00:02:25 Olukemi: Well, I do think that in the UK we have some really good laws that are supposed to protect us. But they’re not upheld a lot of the time, because people don’t understand why they’re there in the first place. And to get people to change, they need to understand why that changes. If we understand things, we are more inclined to make the changes. So I think that government in different places put out different things where they say now it’s going to be like this and people don’t comply, they tend to get into them and our situation as if. I don’t know if people maybe feel judged sometimes when you ask them to change something without any understanding. So I think that’s what we’re missing, a key piece of education really.
00:03:14 Tesse: Yeah. So education is very key. And Paula’s going to kind of ask a question relating to another thing that you said to in the rewiew. So Paula, over to you.
00:03:25 Paula: Yes. So you mentioned that in interracial relationships, love is not enough. And you said as a mixed race, woman and mother, your answer sadly is no. Please say more. Because I mean, I read a lot of your book, I didn’t read everything just because there wasn’t enough time. But Oh my gosh. So can you elaborate on that? Love isn’t enough.
00:03:48 Olukemi: No, no, no, no. Not in the world that we live in. Absolutely not. Even if you got a prime thing in our country, if you look at what happened in the Royal family that shows, like people were shocked at some of the things that came out when Meghan was pregnant and the questions that were asked. My children have always been debated about, will they have Afro hair? How dark will they be? Sometimes it’s just questioning, and sometimes it’s through sheer worry. And I think that when two people come together and you do love one another, they don’t necessarily understand the hardship. And for somebody like myself who just lived in survival. So I spent most my life making myself smaller and bending to where I would fit in. I learned how to do that. I’ve taught my children how to do that, sadly. So I think that I didn’t realize the impact of having children with somebody that would actually turn out to be, have really racist issues and problems within himself, and his family that have impacted on the children. So I don’t think that love’s enough. My husband now is mixed race, and we still have problems, because we’re still learning about our own bias. I’ve got three brothers, I’m married to a mixed race man. And even from the perception of them being able to defend the sister or the wife or even stand beside them, they find that incredibly difficult and sometimes can’t do it. So for somebody that doesn’t understand it makes it harder, and if you don’t know that then yeah it’s going to be tough.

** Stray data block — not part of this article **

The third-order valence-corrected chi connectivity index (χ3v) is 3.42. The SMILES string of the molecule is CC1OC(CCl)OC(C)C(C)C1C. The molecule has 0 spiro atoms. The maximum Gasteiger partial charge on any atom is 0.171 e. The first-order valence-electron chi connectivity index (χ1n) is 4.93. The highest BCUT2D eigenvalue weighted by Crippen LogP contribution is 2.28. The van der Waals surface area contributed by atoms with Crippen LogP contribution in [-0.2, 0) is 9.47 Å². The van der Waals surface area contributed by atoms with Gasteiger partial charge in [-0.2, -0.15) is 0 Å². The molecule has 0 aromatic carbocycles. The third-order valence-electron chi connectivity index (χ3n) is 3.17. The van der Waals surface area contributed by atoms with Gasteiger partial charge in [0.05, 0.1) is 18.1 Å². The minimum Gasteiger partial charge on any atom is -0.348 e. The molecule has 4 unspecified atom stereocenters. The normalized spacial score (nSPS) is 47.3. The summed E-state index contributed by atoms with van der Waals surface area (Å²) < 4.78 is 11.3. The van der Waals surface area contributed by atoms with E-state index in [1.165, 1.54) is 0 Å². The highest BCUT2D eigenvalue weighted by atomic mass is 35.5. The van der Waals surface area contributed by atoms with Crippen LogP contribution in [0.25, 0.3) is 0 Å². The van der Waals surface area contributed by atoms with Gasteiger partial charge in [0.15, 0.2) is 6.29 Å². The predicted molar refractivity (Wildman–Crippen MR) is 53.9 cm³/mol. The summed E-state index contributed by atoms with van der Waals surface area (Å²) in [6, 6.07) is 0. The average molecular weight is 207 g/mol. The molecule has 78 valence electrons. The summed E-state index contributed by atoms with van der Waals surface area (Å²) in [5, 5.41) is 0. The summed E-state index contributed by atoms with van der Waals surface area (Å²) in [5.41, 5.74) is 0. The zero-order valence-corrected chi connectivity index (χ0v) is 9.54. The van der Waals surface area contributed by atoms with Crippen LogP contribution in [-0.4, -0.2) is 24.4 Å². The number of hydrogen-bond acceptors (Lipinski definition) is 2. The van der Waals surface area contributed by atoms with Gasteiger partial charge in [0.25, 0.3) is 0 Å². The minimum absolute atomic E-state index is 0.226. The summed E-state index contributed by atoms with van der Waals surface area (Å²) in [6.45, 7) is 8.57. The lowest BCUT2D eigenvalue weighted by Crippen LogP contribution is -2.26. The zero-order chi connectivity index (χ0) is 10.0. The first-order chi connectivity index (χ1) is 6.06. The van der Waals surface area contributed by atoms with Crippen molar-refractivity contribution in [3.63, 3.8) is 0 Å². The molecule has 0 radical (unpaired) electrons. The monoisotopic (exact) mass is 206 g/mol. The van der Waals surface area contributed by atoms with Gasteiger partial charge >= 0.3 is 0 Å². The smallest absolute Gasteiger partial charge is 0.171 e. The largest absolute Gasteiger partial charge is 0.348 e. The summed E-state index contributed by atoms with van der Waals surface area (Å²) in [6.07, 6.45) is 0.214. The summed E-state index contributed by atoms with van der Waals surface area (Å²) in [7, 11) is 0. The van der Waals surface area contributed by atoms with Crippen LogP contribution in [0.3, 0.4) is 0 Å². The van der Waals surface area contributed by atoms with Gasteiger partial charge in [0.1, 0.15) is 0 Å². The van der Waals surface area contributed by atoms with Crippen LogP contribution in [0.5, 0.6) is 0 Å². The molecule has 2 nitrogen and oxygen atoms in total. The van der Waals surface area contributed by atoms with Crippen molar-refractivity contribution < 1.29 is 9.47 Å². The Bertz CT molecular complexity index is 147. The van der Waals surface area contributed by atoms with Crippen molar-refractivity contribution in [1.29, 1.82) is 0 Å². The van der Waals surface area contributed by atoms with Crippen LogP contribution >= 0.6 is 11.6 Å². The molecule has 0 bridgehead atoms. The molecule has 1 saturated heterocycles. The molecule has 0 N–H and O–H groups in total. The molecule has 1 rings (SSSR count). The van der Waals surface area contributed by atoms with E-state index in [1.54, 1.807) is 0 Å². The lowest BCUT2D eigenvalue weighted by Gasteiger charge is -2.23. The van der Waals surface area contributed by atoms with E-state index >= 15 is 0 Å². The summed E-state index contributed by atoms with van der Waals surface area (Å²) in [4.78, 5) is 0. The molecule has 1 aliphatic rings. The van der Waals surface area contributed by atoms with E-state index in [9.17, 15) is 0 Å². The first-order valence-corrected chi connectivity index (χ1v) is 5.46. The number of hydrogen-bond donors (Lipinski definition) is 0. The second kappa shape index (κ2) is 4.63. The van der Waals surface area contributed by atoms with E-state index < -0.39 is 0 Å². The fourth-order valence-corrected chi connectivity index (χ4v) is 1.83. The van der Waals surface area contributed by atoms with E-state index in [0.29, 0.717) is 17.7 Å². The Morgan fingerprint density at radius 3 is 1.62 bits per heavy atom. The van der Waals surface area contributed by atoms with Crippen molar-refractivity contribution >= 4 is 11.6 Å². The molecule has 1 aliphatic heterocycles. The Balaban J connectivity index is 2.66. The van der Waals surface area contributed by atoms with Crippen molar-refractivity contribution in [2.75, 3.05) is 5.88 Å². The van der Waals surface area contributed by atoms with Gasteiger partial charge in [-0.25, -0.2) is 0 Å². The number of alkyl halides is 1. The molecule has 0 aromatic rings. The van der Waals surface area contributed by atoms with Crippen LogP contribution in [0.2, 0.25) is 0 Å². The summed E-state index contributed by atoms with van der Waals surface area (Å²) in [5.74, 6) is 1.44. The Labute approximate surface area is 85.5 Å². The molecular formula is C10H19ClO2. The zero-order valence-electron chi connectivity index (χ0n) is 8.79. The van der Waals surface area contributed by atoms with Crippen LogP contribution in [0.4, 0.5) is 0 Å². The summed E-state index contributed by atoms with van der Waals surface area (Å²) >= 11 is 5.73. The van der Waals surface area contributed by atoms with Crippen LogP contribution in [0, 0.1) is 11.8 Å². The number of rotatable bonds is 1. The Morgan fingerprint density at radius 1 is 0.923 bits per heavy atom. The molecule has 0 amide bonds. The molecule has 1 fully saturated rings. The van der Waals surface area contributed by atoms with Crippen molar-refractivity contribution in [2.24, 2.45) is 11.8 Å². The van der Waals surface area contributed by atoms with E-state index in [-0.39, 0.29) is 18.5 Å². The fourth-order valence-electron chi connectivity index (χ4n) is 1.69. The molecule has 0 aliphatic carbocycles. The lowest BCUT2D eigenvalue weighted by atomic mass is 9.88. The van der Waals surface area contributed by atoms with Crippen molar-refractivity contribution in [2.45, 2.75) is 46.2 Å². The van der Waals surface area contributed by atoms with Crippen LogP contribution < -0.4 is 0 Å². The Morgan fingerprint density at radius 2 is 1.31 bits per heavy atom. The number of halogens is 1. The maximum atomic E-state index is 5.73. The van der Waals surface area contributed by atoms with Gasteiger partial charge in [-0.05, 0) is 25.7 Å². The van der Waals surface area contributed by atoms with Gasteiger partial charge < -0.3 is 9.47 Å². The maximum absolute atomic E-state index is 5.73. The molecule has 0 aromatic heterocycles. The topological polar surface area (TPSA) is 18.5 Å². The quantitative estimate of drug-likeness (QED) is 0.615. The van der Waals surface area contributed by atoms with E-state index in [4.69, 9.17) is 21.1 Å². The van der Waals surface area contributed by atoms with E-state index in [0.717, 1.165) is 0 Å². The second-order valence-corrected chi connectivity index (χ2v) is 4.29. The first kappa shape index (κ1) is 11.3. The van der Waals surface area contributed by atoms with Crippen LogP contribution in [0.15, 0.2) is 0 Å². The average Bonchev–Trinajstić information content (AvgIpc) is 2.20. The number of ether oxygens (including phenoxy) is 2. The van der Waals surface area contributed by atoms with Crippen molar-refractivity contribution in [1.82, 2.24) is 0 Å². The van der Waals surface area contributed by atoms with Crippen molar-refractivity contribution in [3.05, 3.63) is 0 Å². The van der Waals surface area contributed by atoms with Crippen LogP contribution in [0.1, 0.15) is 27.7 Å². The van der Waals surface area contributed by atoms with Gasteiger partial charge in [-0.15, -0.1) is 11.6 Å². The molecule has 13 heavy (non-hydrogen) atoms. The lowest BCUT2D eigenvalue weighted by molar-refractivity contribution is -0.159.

00:05:42 Tesse: Absolutely.
00:05:44 Paula: Yeah. That says a lot. That says a lot. It’s going to be tough. So what do you think, I mean, these might be deep questions, but your book is very, we mentioned this in the bio that is graphic, but it’s also, I mean heart wrenching. And it’s also a book that I read. I wish I could listen to it, and I’m sure that it’s going to come out at some point.
00:06:07 Olukemi: Yeah.
00:06:09 Paula: But I read, but I walked with you in those hard relationships. I could feel it. As I said to you earlier on, I woke up this morning and continued reading and crying. I’m like, she went through enough, a lot, you know? So what do you think, if love is not enough, what do you think builds relationships?
00:06:30 Olukemi: I think primarily we need to understand who we are, first of all, you know? Individually, personally, we need to know who we are. Because if we don’t, we tend to follow things that we maybe, if we sit down and think about, we don’t actually agree with. So I think ultimately we need to know who we are. And especially for people of color, I think we need to know who we are so we can help people to understand us better as well. Because we’ve spent generation after generation surviving, bending into the way things are. So when I wrote the book, it came from a place of desperation and it was, I mean, actually there was a lot of things that weren’t in the book, believe it or not. You know, and it was still pretty harsh. But that’s been my reality, I haven’t known anything different than that. And I think being brought up by a mother who didn’t know the importance of what a mixed child would need. My mom was affected by the bias and the racism around her. So she, for her own survival became that to her own family. You know, it’s like she doesn’t see her own bias in that. But I think that if we’re honest, there’s a lot of people, people of color as well, where to survive we’ve had to bend. And it’s like if we don’t put these things on the table and be honest about it, then it takes more than just love to bring up children, especially children of color. We have to prepare them at the moment to go out into the world to feel relatively safe, to find the space there. So I think that people that are bringing up children of color, they need to be aware. It’s fundamental for their child. They must be aware and they must be aware of who they are.